Roughly one year ago Thermo Scientific acquired Intrinsic Bioprobes, developer of a tip technology for purifying microscale amounts of protein or peptide antigen in complex biological fluid for subsequent mass spec. Now, Thermo is launching a set of products that comprise a complete mass spectrometric immunoassay (MSIA) platform and workflow that begins with sample prep and ends with mass spec detection.

Thermo’s tip immuno-affinity protein purification system works with Thermo’s TSQ Vantage mass spec to deliver protein and peptide quantification. A new liquid handler, Versette Pipetting Workstation, is also being launched.

Currently the platform is only for research although Thermo expects it will eventually be used as an IVT. The platform is Clinical and Laboratory Standards Institute compliant.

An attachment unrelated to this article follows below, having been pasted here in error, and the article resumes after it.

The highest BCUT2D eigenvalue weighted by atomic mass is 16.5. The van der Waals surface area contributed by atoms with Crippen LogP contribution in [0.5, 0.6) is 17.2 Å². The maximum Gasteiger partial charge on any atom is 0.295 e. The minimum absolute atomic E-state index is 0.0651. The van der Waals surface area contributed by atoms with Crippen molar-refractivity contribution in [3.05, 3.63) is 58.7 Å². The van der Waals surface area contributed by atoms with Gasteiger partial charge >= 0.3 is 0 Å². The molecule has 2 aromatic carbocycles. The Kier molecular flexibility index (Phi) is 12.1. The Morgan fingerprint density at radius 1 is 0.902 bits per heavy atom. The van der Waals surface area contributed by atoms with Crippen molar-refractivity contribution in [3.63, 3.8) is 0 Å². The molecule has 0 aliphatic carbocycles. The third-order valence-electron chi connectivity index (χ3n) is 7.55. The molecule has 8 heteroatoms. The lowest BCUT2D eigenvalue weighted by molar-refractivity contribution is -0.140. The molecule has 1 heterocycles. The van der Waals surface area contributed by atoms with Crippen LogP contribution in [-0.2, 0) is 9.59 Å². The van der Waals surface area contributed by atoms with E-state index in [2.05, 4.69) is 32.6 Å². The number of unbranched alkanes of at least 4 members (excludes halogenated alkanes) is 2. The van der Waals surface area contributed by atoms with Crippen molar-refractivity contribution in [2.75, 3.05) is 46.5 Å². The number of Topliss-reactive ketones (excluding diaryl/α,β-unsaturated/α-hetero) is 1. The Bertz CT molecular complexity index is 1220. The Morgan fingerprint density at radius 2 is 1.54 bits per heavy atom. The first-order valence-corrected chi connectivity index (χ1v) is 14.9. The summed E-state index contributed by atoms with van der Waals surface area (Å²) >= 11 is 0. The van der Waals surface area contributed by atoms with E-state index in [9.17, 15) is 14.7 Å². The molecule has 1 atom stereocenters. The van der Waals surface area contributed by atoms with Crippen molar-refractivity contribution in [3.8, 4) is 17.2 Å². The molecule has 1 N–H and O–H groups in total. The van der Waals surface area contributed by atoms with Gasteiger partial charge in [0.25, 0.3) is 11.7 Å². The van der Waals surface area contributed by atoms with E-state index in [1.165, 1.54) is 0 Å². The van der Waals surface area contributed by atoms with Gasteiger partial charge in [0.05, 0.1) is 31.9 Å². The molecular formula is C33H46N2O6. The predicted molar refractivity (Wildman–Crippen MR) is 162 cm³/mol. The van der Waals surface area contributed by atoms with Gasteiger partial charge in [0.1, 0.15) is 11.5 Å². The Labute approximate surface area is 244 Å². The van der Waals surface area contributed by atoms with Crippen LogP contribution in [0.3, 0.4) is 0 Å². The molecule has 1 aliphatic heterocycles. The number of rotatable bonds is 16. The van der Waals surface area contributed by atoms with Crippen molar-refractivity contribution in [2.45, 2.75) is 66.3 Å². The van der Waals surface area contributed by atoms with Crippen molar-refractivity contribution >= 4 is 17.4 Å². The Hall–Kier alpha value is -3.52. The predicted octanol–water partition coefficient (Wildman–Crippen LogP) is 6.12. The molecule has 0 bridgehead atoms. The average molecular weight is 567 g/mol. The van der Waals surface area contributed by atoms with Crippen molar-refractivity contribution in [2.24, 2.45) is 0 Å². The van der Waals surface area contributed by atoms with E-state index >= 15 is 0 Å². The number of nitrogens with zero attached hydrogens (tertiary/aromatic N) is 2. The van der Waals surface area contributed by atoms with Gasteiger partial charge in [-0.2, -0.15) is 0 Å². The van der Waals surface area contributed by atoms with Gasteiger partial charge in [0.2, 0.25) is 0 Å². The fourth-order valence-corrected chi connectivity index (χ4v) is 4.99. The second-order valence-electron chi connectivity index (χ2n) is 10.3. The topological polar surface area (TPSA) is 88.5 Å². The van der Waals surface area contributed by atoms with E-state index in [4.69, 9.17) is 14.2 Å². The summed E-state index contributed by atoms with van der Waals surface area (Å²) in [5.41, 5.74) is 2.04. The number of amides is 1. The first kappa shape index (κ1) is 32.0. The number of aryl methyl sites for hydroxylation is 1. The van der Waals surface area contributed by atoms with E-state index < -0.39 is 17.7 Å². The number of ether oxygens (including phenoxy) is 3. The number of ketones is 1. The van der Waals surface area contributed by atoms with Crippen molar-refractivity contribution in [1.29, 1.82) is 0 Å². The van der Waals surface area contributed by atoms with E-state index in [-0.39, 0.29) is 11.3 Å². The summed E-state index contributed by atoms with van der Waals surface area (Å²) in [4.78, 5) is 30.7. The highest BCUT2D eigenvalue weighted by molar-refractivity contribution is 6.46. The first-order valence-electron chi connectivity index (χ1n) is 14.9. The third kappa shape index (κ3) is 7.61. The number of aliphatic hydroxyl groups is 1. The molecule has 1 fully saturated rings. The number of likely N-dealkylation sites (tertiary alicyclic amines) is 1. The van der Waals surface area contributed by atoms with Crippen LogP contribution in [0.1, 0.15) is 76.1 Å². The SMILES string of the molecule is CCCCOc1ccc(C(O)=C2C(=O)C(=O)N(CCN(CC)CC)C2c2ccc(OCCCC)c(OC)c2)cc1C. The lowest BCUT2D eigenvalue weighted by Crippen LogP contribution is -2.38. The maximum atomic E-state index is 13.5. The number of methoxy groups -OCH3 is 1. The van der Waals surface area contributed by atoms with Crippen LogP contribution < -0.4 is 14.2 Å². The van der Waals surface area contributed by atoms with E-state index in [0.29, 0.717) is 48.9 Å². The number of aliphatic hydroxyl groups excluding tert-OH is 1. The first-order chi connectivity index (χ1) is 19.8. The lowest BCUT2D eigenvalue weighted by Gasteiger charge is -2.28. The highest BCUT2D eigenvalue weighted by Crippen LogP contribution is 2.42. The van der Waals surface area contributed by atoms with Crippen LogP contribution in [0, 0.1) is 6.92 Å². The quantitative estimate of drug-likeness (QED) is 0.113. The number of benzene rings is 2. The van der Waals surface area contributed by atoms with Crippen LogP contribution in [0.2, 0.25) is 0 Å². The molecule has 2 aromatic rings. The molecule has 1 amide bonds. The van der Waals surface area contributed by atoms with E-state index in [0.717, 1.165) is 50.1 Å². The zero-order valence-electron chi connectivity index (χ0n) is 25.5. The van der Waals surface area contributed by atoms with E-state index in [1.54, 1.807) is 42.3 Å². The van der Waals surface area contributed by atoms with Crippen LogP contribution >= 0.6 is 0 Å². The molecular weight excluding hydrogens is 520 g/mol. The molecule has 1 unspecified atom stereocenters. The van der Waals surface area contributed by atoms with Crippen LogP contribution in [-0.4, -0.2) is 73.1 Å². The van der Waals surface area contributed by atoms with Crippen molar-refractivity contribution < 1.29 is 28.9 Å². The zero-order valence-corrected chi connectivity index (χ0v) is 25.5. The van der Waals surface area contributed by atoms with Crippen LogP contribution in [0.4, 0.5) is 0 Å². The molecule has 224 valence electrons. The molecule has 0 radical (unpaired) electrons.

“We’ve been translating the tip technology into a more robust, better performing product combined with a liquid-handling systems,” said Urban Kiernan, Ph.D., senior scientist at Thermo.

“We have a couple of liquid-handling systems depending upon the amount of throughput users require.”

MSIA, say advocates, is a simpler way to generate accurate high-content data than competing technologies. Dr. Kiernan also expects the system to be used by companies needing to more accurately characterize their molecules such as in biosimilar development or by original biologics innovators seeking to differentiate their products from potential biosimilars.

“We’ve also been working with clients who use our technology to enrich proteins either from plasma or serum or even intracellular approach in which they are looking for post translational modifications that would essentially be a turn-on turn-off for a particular pathway,” he explained.